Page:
The Winter Appearance Design In The The Painted Portrait

Color analysts are familiar with the phenomenological effect our inherent coloration has on our optical lens. This is a fact widely accepted in academic Fine Art painting circles. After years of training, art students become self-correcting and begin to use their own color preferences in the color palettes and subject matter which mark their own “style”. It is at this point of maturity that one can see the artistic personality and innate color preferences of the artist.

The Year Of The Dog, Yuqi Wang

This painting by Yuqi Wang demonstrates the key appearance design elements that he personally loves and which are found in Winter types: a sense of drama, stillness and iconic high contrast values found in wintry nature landscapes. Yuqi loves a sense of space – he uses big, simple shapes. In the Wang painting, there is a static quality to the “way” in which it is painted. The edge work has been thoughtfully designed using controlled lost and found edges; but mostly the overall effect is distinct edge work: another winter quality. Extensive use of black and red punctuated by large white shapes creates drama found in the winter landscape. The shadows are crafted carefully to appear translucent so as to hold the light of the main subject. This particular kind of paint handling of shadows, where they are kept translucent, is what creates the sense of stillness and opacity of the lights. Not only does this add dimension to the painting, it mimics the winter quality found in a snow laden landscape: the opacity of a white blanket punctuated by warm darks ( in PCA, there would also be cool darks). The shadows themselves are well crafted so you don’t notice them; one of the hallmarks of craftsmanship in classical technique.

The next example by the great painter Anegoni, is a classically styled portrait, typical of his time (mid 20th c) and perfect in it’s winter styling both in the “thinly painted” quality he typically uses and the model’s appearance design. Anegoni is one of the most masterful portrait painters that ever lived, who bravely continued his classical working style during the height of the mid-century Modern Art movement that decimated Fine Art in both Europe and the U.S. The Anegoni is a beautiful portrait of a winter type which he has styled with the perfect simplicity found in the appearance design of a Winter. His “thin” paint handling and sensitive color mixing of her cool undertones creates a delicacy that is exquisite. This is one of the most satisfying portraits ever painted. Again, there is a stillness about her and the way he has posed her: direct, simple, dramatic and quiet. She is delicate, but looks at us with certainty. The juxtaposition of feminine softness of the chiffon fabric, and her direct gaze is beautiful and exemplifies the true strength of a Winter type living in her essence: Refined, confident and elegant. There is so much grace in this portrait.

Here is yet another example by Anegoni, classically winteresque and truly a masterwork. One of his trademarks is the background choices he made for each of his portraits. They often mimic some aspect of the subject. This is similar to the idea that the pattern or print a person wears should be in harmony with their appearance design. In this painting Anegoni chose to use a single leafed twig as a compositional device, yes, but also it is reminiscent of her winged eyebrow line, which beautifully repeats that theme. The edge work in the cloudy halo surround repeats the wispy edges of her feathered locks, another inherent design line. Comparing these last two portraits, there is a complete reversal in the logic of the light: in the portrait above there are cool lights and warm shadows. He doesn’t have her looking at us, but rather, there is an iciness and insouciance to her gesture that reminds me of some of the winters I have known. She is her own authority. The real beauty here are the abstract shapes created by the light on her face. It is one big, cohesive, dramatic shape. The stillness, simplicity and serenity of a snow laden winter landscape.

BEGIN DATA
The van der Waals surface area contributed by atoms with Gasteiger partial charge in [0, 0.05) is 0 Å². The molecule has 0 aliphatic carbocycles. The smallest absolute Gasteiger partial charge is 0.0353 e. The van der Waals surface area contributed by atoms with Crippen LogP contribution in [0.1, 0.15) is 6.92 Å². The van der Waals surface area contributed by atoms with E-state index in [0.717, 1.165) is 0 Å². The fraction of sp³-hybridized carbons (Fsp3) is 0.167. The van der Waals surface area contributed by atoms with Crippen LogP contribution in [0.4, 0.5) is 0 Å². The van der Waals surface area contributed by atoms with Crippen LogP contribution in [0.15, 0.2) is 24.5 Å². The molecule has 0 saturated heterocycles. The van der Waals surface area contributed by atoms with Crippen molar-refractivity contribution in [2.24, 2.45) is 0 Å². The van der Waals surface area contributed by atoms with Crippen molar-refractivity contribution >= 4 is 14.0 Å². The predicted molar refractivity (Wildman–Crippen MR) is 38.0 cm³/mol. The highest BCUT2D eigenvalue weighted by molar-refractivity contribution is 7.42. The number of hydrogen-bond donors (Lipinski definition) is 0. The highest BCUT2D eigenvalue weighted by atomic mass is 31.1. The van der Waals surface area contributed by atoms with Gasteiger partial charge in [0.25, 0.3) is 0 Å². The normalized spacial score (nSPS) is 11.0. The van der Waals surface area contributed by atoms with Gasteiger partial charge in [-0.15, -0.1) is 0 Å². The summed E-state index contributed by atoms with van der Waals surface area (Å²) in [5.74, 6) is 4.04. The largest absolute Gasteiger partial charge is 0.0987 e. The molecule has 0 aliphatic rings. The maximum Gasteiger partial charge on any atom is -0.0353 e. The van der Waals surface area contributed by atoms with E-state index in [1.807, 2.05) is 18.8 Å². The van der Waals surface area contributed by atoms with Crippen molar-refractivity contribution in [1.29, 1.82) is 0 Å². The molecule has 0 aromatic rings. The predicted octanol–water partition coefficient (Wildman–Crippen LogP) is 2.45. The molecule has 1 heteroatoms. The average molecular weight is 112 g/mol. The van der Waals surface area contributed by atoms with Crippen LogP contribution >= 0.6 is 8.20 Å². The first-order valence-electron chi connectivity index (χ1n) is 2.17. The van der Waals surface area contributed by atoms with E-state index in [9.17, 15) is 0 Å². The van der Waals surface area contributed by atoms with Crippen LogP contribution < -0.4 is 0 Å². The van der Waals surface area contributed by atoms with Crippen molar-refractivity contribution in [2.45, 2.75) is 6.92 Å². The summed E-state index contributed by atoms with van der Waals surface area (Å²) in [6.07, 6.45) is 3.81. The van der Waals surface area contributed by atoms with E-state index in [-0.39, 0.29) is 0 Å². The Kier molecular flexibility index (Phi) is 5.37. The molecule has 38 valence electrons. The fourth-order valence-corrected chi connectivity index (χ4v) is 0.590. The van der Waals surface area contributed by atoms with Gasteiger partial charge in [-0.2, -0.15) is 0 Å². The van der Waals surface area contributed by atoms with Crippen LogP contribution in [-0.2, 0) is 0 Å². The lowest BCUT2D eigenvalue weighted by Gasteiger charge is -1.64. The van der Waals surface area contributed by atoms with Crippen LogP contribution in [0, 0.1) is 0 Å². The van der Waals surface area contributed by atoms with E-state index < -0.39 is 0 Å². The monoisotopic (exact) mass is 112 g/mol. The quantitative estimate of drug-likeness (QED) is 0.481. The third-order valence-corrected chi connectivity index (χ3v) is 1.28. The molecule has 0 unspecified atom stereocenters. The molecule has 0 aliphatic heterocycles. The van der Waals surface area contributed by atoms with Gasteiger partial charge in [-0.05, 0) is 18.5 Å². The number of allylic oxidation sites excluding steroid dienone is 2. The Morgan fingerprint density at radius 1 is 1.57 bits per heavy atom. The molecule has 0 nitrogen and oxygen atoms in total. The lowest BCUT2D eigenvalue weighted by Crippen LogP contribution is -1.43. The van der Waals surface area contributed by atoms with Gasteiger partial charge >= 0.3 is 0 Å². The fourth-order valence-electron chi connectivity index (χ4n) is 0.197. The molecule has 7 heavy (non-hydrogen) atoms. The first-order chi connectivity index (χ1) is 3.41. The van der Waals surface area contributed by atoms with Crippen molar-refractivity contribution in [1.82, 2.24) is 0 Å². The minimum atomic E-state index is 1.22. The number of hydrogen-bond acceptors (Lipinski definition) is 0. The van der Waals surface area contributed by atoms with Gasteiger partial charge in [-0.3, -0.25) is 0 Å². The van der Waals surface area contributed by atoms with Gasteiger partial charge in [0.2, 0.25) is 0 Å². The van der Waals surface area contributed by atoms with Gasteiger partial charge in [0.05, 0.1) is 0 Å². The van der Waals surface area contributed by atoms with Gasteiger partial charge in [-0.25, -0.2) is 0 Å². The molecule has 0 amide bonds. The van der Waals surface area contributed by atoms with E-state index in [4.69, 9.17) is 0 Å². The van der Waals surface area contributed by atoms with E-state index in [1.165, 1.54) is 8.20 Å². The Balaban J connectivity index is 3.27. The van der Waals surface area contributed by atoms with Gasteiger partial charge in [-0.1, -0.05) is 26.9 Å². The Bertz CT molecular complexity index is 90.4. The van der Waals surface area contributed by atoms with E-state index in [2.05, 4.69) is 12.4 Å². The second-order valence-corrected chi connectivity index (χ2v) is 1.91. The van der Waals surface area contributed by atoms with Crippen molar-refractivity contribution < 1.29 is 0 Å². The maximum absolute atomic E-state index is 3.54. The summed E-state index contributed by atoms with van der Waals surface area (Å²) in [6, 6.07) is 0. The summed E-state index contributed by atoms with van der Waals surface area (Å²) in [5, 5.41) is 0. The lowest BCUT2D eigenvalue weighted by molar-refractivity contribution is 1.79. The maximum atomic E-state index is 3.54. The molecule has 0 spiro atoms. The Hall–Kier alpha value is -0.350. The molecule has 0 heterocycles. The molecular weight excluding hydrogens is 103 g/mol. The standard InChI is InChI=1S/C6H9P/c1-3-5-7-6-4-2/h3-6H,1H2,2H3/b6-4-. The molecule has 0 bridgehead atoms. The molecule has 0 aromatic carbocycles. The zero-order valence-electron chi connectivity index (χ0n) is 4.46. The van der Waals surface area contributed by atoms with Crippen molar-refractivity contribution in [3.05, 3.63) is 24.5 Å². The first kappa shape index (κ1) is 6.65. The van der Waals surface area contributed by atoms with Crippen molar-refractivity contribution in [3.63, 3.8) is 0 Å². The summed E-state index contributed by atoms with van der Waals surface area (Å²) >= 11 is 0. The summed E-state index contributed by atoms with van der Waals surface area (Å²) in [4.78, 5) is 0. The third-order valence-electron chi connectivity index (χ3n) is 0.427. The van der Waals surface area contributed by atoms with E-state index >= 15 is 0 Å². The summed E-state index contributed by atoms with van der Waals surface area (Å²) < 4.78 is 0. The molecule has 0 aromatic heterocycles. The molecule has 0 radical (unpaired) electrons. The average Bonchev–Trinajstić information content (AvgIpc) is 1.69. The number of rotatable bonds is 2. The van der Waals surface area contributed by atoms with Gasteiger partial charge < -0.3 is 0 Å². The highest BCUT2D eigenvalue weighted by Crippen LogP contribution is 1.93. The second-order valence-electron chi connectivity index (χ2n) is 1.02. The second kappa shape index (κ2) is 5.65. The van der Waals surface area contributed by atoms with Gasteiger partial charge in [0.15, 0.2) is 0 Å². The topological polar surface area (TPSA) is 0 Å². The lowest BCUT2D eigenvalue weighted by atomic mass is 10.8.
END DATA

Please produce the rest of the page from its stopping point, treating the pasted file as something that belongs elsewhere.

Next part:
Last, and perhaps the most famous, Madame X by John Singer Sargent. No discussion of winter type can be without her. Looking at the breadth of Sargent’s work, I don’t believe he himself was a winter type, which is even more to the point. He painted this exquisite beauty in concordance with her winter qualities. From her gesture to thinly painted layers, smooth paint handling uncharacteristic of the artist but true to the model’s type, he exemplifies a master portrait painter’s skill: to capture the infinite beauty in front of him while subordinating his own style. This visual integrity exemplifies simultaneously the higher echelons of mastery in both portraiture and Personal Color Analysis. I end with this portrait because it demonstrates the same problems and goals of color analysis: to see others with a clear lens, subordinating our own innate color preferences while staying true to ourselves. This is the paradox we dissolve when working as skilled, properly trained Personal Color Analysts.

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